Another instance of police abuse! What a coincidence; I have a man coming in this morning with a similar tale; the cop shattered his teeth on Friday.
Excerpts from the Article:
A federal lawsuit has been filed against a Wilmington police officer seen on social media repeatedly slamming a man’s head during an arrest last month inside a Southbridge convenience store.
In addition to using “excessive force,” the lawsuit filed in Wilmington’s U.S. District Court claims Wilmington Patrolman Samuel Waters used a racial slur when arresting 44-year-old Dwayne Brown who is Black. Waters is white.
The lawsuit, filed by the Jacobs & Crumplar Law Firm, claims Waters called Brown the N-word.
“Such racial statements are reflective of his state of mind and discriminatory intent in this incident,” the lawsuit states.
Wilmington Mayor Mike Purzycki’s office issued a statement Monday afternoon.
“While we can’t comment on pending legal matters, we can confirm that an officer was placed on administrative duty related to this matter, and that an investigation of the incident is continuing which we hope to have wrapped up as quickly as possible,” Purzycki’s Deputy Chief of Staff John Rago said.
Wilmington police, who placed Waters on administrative duty before the video of the Sept. 21 incident went viral, said its Office of Professional Standards immediately launched an investigation into what the video captured.
No public press release about Brown’s arrest or the investigation was issued by the department until a Delaware Online/The News Journal reporter asked about the incident.
It was not known Monday what Waters’ current status is with the department. . The Wilmington Police Department has not released the officer’s name, but said he has been on the force for three years.
The lawsuit, which names only Waters as a defendant, claims Brown’s constitutional rights to be free from unreasonable seizures guaranteed to him by the Fourth and 14th Amendments were violated.
The suit seeks that Brown be awarded, among other things, compensatory and punitive damages. The lawsuit states that the repeated slamming during the arrest has caused Brown to suffer serious physical and emotional injuries.
A press release issued by Brown’s lawyers asks that anyone who knows of other incidents of “improper actions” by Waters to come forward.
Attorney Thomas C. Crumplar gives remarks during a press conference earlier this month in which he asked for full transparency in an incident where his client was slammed into a plexiglass wall by a Wilmington officer.
Earlier this month, civil rights activists called for Waters’ firing and arrest.
Members of the Delaware NAACP also said they want the resignation of Wilmington Police Chief Robert J. Tracy and a federal investigation of the Wilmington Police Department and other police agencies that have continuously mistreated people of color in the state.
“This incident is just the one straw that broke the camel’s back,” New Castle County Councilman Jea Street said during an Oct. 4 press conference.
The activists and Brown’s lawyers have urged the department to release Water’s body camera footage.
The incident, however, was captured on surveillance video and shared widely on social media.
The video shows Brown inside 3 C’s Food Market in Southbridge ready to leave when he stops to let a man on crutches enter. Brown then appears to start speaking to someone.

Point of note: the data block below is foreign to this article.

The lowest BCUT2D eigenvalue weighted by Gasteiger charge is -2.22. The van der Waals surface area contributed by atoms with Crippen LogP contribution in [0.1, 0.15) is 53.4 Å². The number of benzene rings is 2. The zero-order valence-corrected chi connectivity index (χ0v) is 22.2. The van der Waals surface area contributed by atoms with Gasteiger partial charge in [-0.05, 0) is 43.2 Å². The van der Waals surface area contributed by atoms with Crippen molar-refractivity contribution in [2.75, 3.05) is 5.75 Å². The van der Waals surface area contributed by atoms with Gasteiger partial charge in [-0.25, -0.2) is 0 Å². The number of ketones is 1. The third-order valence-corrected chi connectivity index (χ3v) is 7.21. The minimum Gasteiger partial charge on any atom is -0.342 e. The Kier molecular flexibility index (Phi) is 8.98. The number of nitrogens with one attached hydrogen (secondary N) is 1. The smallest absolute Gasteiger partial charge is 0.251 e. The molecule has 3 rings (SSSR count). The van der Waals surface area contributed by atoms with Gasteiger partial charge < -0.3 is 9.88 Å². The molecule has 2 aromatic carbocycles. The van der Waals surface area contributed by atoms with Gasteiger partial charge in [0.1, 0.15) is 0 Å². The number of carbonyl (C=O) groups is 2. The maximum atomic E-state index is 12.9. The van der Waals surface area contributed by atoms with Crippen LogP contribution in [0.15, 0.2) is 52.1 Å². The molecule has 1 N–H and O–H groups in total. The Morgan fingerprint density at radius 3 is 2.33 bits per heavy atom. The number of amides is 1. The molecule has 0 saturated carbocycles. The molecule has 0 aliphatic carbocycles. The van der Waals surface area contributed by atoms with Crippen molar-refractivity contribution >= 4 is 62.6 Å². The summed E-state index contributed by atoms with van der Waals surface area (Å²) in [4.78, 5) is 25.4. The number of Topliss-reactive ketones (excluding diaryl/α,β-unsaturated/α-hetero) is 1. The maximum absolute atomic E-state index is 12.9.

That’s when the officer appears in the frame.
The officer grabs Brown’s right wrist and begins to turn him, putting Brown’s right hand on plexiglass near the cashier. Brown, who is turning his head over his right shoulder, can be seen saying something to the officer.
As the officer has Brown turned toward the plexiglass, the officer then grabs Brown’s left wrist and, with his body, slams Brown toward the plexiglass. This, according to the lawsuit, occurred despite Brown not being “combative, physically aggressive, actively resisting arrest or attempting to evade arrest by flight.”
The officer then takes his left hand and grabs the back of Brown’s head, banging it twice against the plexiglass before taking Brown down. Both the officer and Brown then disappear from view.
The lawsuit claims Waters never identified himself as a police officer and that he did not give a warning that use of force would be used as the department directive requires.
According to the lawsuit, Brown was taken outside the store where Waters continued to use excessive force. During this time, Brown feared he would end up being killed, according to the lawsuit.
“Given the current national climate regarding police brutality and in light of the Eric Garner, George Floyd, and countless other cases involving members of law enforcement killing black men, Mr. Brown was in fear for his life when he was brutally beaten and slammed against the convenience store wall,” the lawsuit states.
Dwayne Brown, right, whose head was slammed by a Wilmington officer, attends a press conference at Spencer Plaza in Wilmington on Oct. 4, 2021. The resignation of Wilmington’s police chief and the arrest and firing of the officer was sought.
All of this occurred despite police knowing that Brown had no violent adult criminal record or history of violence as an adult, the lawsuit states.
The officer said in court documents that Brown has a “no contact” order prohibiting him from being on New Castle Avenue, the street on which 3C’s is located. The no-contact order stems from a May incident in which Brown was charged with possession of marijuana and a controlled substance.
That case is pending in Superior Court.
After his September arrest, Brown was charged with two counts of harassment, resisting arrest, breach of release and possession of marijuana. Brown was released on $4,100 unsecured bail.